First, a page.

I went back and read some more of the old thread where you described the problem of a small physical change to the overlap caused a large frequency shift.
A solution to that is more distance between the plates.
Having 6 sq in overlap with 1/4 inch spacing equals 5.4pf
Having 5 sq in overlap with 1/4 inch spacing equals 4.5pf
So that means sliding one plate 1/2" changed the capacitance by
only 0.9pf. Again I don't know the capacitance needed.
Alas, you still need to figure out a mechanical device to hold the plates firm and make the adjustment.
In theory I think what you propose would work. But in practice, the mechanical precision needed to finely adjust the plate separation is daunting. For a 5m-long, 50mm-wide loop (equivalent conductor diameter assumed to be 20mm) resonant at 21 MHz, the AA5TB calculator says a capacitance of 19.883pF is needed, i.e. 2.892uH loop inductance. Changing the capacitance just by 0.9pF as in your example yields a whopping shift in resonant frequency down to 20.540270 MHz - about 460 kHz or 5 times wider than the predicted loop bandwidth of 91 kHz. (EDIT: whoops - the above calculations are for a 0.25-wavelength circumference loop at 21 MHz. My loop is 0.33-wavelengths long, meaning even more inductance is present and even less resonating capacitance is required.)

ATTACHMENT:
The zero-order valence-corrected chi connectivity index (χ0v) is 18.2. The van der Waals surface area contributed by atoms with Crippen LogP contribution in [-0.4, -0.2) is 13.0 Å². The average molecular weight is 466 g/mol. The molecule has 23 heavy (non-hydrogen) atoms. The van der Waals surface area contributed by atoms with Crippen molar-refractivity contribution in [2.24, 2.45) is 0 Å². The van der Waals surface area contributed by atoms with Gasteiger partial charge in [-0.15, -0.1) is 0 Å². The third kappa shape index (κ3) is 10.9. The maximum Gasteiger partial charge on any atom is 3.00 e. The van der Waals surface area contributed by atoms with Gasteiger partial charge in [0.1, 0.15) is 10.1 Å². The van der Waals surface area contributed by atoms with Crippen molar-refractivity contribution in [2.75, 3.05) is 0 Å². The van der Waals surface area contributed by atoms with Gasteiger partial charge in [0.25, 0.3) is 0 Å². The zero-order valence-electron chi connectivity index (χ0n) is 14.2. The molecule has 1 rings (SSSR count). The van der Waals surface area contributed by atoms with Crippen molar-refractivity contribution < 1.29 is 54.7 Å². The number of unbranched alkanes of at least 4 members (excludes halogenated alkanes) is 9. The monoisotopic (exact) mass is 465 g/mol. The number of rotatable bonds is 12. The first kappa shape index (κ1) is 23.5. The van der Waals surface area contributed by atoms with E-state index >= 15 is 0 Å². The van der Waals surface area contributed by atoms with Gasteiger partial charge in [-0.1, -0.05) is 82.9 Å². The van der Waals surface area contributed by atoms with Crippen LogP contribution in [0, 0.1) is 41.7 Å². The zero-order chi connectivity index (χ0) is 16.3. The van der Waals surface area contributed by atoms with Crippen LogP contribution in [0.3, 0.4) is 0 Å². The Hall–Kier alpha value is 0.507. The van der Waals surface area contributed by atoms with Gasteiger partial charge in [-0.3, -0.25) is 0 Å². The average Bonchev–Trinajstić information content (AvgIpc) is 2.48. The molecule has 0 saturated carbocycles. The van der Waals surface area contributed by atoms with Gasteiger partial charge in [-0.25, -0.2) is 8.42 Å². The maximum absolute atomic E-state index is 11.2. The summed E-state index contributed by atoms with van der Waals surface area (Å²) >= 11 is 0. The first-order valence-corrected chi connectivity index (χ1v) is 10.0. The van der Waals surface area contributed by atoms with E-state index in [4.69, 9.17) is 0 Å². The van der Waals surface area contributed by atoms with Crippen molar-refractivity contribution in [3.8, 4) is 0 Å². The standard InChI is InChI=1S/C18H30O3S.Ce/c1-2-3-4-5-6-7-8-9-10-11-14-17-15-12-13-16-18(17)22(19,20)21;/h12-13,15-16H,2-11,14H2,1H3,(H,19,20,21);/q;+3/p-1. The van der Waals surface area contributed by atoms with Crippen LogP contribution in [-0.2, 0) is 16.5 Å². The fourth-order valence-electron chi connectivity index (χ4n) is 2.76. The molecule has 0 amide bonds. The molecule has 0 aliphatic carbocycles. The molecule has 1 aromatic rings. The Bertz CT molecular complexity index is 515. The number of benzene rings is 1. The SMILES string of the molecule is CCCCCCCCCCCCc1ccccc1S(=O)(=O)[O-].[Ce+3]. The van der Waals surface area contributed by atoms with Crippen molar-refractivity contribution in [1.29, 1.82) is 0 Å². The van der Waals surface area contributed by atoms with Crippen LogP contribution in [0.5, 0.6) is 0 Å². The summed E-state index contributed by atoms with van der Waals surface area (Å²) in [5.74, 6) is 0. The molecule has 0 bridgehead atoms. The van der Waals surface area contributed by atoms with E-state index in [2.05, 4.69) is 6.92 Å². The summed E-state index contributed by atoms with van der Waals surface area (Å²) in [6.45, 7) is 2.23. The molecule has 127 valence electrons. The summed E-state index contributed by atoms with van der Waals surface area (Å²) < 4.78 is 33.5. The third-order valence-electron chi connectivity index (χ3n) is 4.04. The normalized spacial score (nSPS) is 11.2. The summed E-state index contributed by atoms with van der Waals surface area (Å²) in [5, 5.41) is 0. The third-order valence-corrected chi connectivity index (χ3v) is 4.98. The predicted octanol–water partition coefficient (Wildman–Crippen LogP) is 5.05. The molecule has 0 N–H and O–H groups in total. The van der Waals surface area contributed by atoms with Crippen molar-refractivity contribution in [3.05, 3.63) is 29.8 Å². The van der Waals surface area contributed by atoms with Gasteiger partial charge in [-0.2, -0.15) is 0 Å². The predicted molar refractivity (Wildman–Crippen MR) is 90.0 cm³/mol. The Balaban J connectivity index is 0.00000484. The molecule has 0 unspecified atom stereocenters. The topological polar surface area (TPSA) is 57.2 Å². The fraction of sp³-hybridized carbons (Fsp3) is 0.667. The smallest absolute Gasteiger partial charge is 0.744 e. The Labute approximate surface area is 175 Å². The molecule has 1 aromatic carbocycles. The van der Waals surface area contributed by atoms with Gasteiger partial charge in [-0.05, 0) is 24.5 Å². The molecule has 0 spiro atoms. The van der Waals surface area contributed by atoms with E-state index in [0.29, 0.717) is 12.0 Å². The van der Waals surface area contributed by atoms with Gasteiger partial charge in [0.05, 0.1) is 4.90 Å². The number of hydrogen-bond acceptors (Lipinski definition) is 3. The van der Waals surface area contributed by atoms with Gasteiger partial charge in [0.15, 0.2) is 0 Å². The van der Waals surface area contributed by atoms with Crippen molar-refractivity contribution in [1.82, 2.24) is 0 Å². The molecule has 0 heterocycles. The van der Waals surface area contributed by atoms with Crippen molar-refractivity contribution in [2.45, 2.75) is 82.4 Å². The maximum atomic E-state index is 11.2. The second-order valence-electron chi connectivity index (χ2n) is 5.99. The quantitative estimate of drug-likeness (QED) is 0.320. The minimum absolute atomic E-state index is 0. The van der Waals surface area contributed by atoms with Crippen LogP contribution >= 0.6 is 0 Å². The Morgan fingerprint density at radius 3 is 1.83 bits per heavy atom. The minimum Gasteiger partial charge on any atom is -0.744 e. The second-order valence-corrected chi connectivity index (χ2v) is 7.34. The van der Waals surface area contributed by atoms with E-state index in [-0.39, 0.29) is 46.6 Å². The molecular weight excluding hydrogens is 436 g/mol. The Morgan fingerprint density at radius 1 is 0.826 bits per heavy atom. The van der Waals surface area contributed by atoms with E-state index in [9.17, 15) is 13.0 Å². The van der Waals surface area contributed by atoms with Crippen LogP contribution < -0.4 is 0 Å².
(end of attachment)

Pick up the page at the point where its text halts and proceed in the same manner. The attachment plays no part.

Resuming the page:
So even finer mechanical precision would be needed to adjust the spacing, and that is complicated by the fact that the copper foil I am using is so thin. Also the foil is not perfectly flat (with small twists and wrinkles) so the capacitance change with distance separation might not be linearly controllable, possibly leading to jumping over the resonant peak.
The method I used now (which, actually, is the same as the proposed PCB-based homebrew differential variable capacitor in the other thread) has the advantage that the loop ends are (a) fixed in place relative to one another and (b) have little stray capacitance (since they are flat beside one another). Then the overlaid common strap can be mostly fixed in place with just one tail end left loose and acting as a book capacitor. This allows easy mechanical stability of most of the capacitor bulk (everything is affixed to the common plane of the dielectric) while leaving only a small dangling flap for the fine tuning.
Also the effective capacitance is divided in 2 by the series capacitor arrangement.
Frankly, I'm still a little (pleasantly) surprised that the latter method (flat tails with common overlapping strap) works when the former method (spacing between mutually-facing straps) didn't. Since the latter method works, then it should also have been possible to lay the strap ends flat (eliminating mutually facing surfaces) with a tiny bit of common overlap and eliminate the third common strap . But that didn't work for me - maybe the loop ends in such close proximity already introduced too much capacitance. Probably, with enough precision in construction, any method could be made to work.
Right now the dielectric is a flimsy polyethylene freezer bag. Next, I need to visit the dollar store to find candidate polyethylene-based products that are stiffer (1mm thick) and could be repurposed as the dielectric.